Peat Smoked Malt, Ready for Brewing

Peat Smoked Malt is the mother of all smoked malts.  It is produced by kilning pale ale malt over peat fires, and the flavor is VERY distinct.  This is one of the strongest, most poignant smoked malts readily available. Classically, the Scots would dry their huge lots of malting grain over peat fires, and in many Scotch Whiskys, you can definitely tell.  As a rule of thumb for beer, anything over 2.5 - 5% can easily take over the entire flavor profile. Many brewers and maltsters agree that peated malt should stay in whisky. Personally, I disagree. If you can use reasonable amounts to add a slight acrid and smokey hint to your beer, like in our Midnight Mercenary beer kit, it can come across wonderfully, adding a slightly smokey backdrop that enhances the rest of the beer instead of taking over.  With peated malt, a little goes a long way, and it’s all about balance.

Mesquite Smoked Malt, Weighed and Ready for the Mash Tun

Mesquite Smoked Malt  delivers a lighter smoked character than peated malt.  It is more woody and less sweet than the bar-b-que meatiness of Cherry Wood Smoked malt.  Briess uses not only mesquite wood to make this malt, but also a variety of other hardwoods to balance out the flavor and character, which comes across as very lightly sweet wood smoke without the expected harshness of a campfire.  Try this in Scottish Ales, Oktoberfests and Porters and you will not be disappointed. If you keep the percentage moderate, in the 15% range, you can get a slightly pronounced, smooth smokey earth flavor that balances well with roasted and specialty malts.  Stay tuned for a Wee Heavy with this malt!

Cherry Wood Smoked Malt Ready To Eat Because It's Delicious

Cherry Wood Smoked Malt is incredible.  It’s like a sweet bacon sandwich wrapped in beer.  It comes through in your beer very subtly, and as such may require more than you would think to be more than a balanced, background flavor.  It’s much sweeter than peated or mesquite smoked malts, so it blends well with maltier styles. I know I said this before, but this malt is MEATY.  The brisket-y, bacon-y characteristic of this malt is extremely unique, and can have a really cool effect on many beer styles. It’s definitely worth experimenting with!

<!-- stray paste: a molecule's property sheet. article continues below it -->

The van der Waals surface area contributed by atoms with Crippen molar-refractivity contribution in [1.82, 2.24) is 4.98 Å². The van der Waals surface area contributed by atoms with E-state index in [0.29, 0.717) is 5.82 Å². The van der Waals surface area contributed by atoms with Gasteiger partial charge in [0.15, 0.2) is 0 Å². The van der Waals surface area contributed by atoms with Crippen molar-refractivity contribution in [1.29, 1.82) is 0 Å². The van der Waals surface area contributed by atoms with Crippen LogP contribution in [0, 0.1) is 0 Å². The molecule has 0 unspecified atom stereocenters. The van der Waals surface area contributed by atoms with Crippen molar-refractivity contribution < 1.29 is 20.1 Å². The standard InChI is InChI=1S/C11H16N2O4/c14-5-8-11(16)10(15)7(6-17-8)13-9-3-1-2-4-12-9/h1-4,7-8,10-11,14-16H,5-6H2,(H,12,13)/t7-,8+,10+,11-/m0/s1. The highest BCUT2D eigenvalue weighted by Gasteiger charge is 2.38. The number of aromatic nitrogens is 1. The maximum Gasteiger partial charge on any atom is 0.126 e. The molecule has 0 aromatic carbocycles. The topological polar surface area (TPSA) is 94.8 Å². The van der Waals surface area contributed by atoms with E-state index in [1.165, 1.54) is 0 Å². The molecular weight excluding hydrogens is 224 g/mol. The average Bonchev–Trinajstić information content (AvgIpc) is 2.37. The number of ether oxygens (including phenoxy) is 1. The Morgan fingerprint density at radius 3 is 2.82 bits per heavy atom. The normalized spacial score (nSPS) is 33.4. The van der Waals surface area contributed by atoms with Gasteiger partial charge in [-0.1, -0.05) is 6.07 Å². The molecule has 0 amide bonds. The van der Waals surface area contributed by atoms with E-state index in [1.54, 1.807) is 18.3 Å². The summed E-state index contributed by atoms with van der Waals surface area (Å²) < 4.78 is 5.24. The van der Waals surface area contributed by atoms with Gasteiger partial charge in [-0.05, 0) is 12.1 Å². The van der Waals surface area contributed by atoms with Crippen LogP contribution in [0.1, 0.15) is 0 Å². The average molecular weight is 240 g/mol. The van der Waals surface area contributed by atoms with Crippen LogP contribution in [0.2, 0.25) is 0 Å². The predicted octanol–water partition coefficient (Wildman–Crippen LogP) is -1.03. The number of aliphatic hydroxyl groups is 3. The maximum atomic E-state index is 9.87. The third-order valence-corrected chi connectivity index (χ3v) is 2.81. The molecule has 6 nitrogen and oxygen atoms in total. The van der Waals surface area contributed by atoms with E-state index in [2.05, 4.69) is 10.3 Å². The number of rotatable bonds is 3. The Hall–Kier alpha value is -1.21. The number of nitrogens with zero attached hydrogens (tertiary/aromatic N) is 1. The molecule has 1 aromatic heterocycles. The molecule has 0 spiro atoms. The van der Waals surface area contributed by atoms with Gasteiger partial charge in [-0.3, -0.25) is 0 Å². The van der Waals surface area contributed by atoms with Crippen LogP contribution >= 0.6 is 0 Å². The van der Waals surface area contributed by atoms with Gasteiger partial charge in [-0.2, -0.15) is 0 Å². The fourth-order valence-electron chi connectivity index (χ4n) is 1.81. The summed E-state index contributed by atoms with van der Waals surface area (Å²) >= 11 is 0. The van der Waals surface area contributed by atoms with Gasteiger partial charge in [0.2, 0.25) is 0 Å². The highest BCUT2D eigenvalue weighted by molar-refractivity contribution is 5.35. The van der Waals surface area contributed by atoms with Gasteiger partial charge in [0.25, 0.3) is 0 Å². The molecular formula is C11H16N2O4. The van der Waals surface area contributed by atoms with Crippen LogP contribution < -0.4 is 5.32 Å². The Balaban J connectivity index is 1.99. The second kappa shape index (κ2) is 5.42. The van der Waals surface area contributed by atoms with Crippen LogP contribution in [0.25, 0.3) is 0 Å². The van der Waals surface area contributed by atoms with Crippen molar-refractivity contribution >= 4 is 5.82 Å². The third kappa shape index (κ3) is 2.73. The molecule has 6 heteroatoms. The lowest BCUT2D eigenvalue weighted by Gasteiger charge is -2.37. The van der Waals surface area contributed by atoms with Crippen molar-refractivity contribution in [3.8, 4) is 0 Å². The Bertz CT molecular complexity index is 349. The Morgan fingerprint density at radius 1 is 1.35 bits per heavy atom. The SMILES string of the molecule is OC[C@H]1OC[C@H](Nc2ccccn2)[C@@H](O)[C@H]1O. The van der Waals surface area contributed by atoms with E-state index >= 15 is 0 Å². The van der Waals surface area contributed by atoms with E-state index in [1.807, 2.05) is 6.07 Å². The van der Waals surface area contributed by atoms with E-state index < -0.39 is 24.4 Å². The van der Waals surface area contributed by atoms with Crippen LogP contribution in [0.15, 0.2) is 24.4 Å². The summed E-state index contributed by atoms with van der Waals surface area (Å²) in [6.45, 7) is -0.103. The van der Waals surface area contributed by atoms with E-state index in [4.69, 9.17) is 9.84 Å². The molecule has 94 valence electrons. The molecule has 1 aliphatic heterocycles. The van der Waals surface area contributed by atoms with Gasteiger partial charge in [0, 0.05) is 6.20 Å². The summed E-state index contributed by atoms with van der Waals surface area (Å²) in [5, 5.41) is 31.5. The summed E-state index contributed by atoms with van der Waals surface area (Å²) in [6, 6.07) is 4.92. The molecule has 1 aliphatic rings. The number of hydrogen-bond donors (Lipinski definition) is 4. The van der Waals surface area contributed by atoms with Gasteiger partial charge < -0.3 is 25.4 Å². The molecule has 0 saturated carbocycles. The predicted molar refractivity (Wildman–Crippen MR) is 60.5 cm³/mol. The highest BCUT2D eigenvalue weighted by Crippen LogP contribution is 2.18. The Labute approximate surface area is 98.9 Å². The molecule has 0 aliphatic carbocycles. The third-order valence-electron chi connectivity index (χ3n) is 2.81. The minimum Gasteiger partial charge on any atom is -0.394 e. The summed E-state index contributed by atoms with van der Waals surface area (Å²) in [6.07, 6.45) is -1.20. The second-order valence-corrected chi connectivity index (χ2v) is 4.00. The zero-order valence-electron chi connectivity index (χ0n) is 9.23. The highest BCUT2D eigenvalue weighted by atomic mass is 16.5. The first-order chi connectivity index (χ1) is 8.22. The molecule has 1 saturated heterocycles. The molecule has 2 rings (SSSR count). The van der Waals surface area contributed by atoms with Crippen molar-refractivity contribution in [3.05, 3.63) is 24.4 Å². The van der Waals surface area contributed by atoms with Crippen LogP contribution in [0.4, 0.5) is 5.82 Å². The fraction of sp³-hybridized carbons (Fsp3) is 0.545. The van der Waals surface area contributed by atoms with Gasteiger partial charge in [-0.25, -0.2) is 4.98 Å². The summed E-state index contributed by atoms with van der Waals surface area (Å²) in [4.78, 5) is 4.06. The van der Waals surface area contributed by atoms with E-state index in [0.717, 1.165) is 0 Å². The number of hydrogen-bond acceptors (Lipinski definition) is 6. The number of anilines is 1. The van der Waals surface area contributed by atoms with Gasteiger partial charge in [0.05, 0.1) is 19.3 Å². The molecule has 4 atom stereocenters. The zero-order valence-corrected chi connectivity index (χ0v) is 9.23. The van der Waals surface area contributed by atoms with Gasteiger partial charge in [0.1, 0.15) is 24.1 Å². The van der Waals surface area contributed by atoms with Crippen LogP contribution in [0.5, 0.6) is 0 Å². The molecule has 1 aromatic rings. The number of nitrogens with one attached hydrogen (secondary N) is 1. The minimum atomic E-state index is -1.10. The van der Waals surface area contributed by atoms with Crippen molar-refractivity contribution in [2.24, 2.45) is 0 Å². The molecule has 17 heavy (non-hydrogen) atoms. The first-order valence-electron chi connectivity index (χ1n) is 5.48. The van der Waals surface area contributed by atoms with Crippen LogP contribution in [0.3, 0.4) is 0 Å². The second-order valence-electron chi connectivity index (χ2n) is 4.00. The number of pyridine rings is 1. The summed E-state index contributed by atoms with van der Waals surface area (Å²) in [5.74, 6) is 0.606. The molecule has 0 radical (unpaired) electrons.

Weyermann Beech Wood Smoked Malt

German Beech Smoked Malt is a classic malt, one of the best produced by Weyermann.  They use beechwood that they season and age much like barrel producers season their oak staves.  They also kiln it a bit lighter, like you would if you were making a pilsner malt. Although the Weyermann version is more of an ‘Old World’ type of smoked malt, it is still distinct while not overpowering.  Many of the peated and Briess smoked malts have a much more forward smoke character in similar percentages of the grain bill.

Scotch Whisky and Alaskan Smoked Porter

Smoked Excellence

Smoke flavors in beer, and whisky, for that matter, seem to be a very polarizing flavor characteristic.  You know if you like smoke or not, with very few people on the line. One of the best beers I’ve ever had is a smoked helles out of Bamberg, from a classic smoked brewery called Schlerkerla.  The flavor is a light and malty German style lager, crisp and light, with a wonderful undertone all the way through the palette of delicious smoke. I also love the balance of Alaskan’s Smoked Porter (they make their smoked malt from Alder wood in conjunction with a local salmon smokehouse), with it’s meaty undertones and malt balance, although I’ve found I enjoy it more after a couple of years of aging.

The point here is that if you like smoke, you HAVE to experiment with some of these malts!  Classically, many of the German Smoked Beers (Rauchbier) use Marzen as a base, a malty German lager.  Use the malt profile in a Marzen, Porter or Stout to experiment with different styles of smoked malts and make something that isn’t widely available in this day and age.  Experimentation is what homebrewing is all about!

Thank you for reading!  I hope this brief history of malting and smoked beers inspires you to brew something out of the box!  If you have any questions or comments, please don’t hesitate to keep the conversation rolling! Leave your comments below and brew on!